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The Miura MG HB3 Hybrid – What Price Can You Put on Consistency?

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When the folks at Miura asked me to review their new MG HB3 hybrid, I was honored. I had recently switched my irons over to Miura CB-501 irons and, since I had improved my game significantly with the irons, I figured this could only be a good thing.

The Miura MG HB3 hybrid has 20 degrees of loft. Also in the Miura hybrid lineup is the MG HB4 with 23 degrees of loft. The MSRP on this club is $299 with graphite shafts or $279 with steel shafts.

Both models feature a “circle cut” sole; a two-tiered design which provides an easy path through either the rough or close lies and improves contact with the ground. A second benefit of the circle cut is that the center of gravity is moved back and down, resulting in a higher ball flight without any ballooning.

A second important feature of the MG HB3 hybrid is the shape of the face. Although the face has a blade-like look – in particular due to the paint and color scheme – it also has a noticeable bulge. This bulge is what creates the “gear effect” of the club – an effect designed to bring a ball headed right back to the left and vice-versa. While I’m sure many better players will dislike the pronounced face bulge, I’m equally as sure that this objection will fade (no pun intended) after hitting the HB3 hybrid.

Another notable feature of the Miura HB3 hybrid is the height of the face, which coincidentally (or not) is the same height as a regulation golf ball. At address, this hybrid sets up more like that of an iron – something better players will be pleased with. In fact, the Miura HB3 looks like an iron with a little heft behind the face. I found it easy to shape this club from left to right and the gear effect face seems to make shaping the ball a little bit easier and predictable.

Like all Miura clubs, the HB3 has a classic look to it. The clubhead is beautiful, all black with a silver outline about the same size as a three iron. This promotes a more iron-like feel at address and can help build confidence for someone not comfortable with hybrids. The paint fill on the sole of the clubhead is a very subtle mixture of white and gold and provides a nice contrast against the black head. There are also two weights on the bottom which I assume can be adjusted by a certified clubfitter.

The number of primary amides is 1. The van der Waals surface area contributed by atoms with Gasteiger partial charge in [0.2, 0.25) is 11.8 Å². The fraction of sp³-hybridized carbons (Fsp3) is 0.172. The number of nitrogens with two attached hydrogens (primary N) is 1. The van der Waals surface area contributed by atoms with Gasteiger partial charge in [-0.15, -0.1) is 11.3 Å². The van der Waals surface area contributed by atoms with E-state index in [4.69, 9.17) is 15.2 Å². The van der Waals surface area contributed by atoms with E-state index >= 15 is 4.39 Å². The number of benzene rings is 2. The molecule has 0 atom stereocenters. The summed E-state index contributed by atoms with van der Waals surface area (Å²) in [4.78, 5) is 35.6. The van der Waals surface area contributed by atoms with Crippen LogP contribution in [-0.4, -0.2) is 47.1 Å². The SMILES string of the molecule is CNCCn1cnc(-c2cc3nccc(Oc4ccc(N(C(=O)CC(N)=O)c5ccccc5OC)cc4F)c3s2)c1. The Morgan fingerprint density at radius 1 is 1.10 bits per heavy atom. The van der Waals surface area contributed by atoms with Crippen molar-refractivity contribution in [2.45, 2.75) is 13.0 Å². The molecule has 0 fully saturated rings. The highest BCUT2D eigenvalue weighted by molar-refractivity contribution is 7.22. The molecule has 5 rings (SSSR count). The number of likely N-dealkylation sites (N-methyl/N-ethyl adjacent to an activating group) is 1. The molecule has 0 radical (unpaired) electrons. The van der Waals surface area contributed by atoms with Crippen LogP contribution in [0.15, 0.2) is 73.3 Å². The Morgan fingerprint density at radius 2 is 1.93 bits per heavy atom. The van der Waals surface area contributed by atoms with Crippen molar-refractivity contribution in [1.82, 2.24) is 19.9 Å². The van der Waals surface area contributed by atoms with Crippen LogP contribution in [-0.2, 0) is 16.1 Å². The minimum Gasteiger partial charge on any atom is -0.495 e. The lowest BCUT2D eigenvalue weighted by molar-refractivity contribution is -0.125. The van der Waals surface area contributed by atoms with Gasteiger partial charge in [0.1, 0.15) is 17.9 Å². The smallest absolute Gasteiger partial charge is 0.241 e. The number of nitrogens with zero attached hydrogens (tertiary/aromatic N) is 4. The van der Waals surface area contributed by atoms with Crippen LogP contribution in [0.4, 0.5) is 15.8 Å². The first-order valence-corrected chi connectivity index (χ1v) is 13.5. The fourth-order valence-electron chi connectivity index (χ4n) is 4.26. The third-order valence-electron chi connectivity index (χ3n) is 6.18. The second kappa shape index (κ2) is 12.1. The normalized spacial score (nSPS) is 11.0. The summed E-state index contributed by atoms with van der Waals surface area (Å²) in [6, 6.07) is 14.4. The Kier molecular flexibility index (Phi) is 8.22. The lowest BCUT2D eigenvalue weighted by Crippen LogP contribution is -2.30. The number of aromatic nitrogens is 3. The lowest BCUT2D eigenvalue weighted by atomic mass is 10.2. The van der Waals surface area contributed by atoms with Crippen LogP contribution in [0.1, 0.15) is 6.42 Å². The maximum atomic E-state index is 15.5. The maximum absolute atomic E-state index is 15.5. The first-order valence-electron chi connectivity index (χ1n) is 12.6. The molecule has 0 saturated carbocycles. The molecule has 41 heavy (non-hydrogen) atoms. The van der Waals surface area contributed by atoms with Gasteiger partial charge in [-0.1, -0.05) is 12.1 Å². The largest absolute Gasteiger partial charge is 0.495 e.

The available shafts for this club have all been well researched by Miura. Shafts from Graphite Design, KBS, Project X, Accra and others are available. Mine came with an Accra shaft and a Pure Grip. The Miura logos on the shaft are a nice touch.

For me, a hybrid is valuable to fill in yardage gaps between fairway woods and long irons. The HB3 hybrid is a club I consistently hit 210 yards, a perfect in-between distance. I found its distance very consistent with a soft landing and no ballooning on each shot struck. It was much more consistent and had a better feel than my 3-iron. The club feels solid at impact; the same buttery feel you would expect from any Miura-designed golf club.
Perhaps the biggest drawback to this hybrid – as is the case with Miura irons – is the price tag. At $299 it’s by no means the cheapest option out there but if you are looking for a quality club built by a company with a solid reputation in golf, than you owe it to yourself to at least take these Miura hybrids out for a test drive. For more information on the Miura MG HB3 and HB4 hybrids, you can visit the Miura website at www.miuragolf.com. Here you can also see the different shafts that are available as well as the location of a dealer and clubfitter near you.

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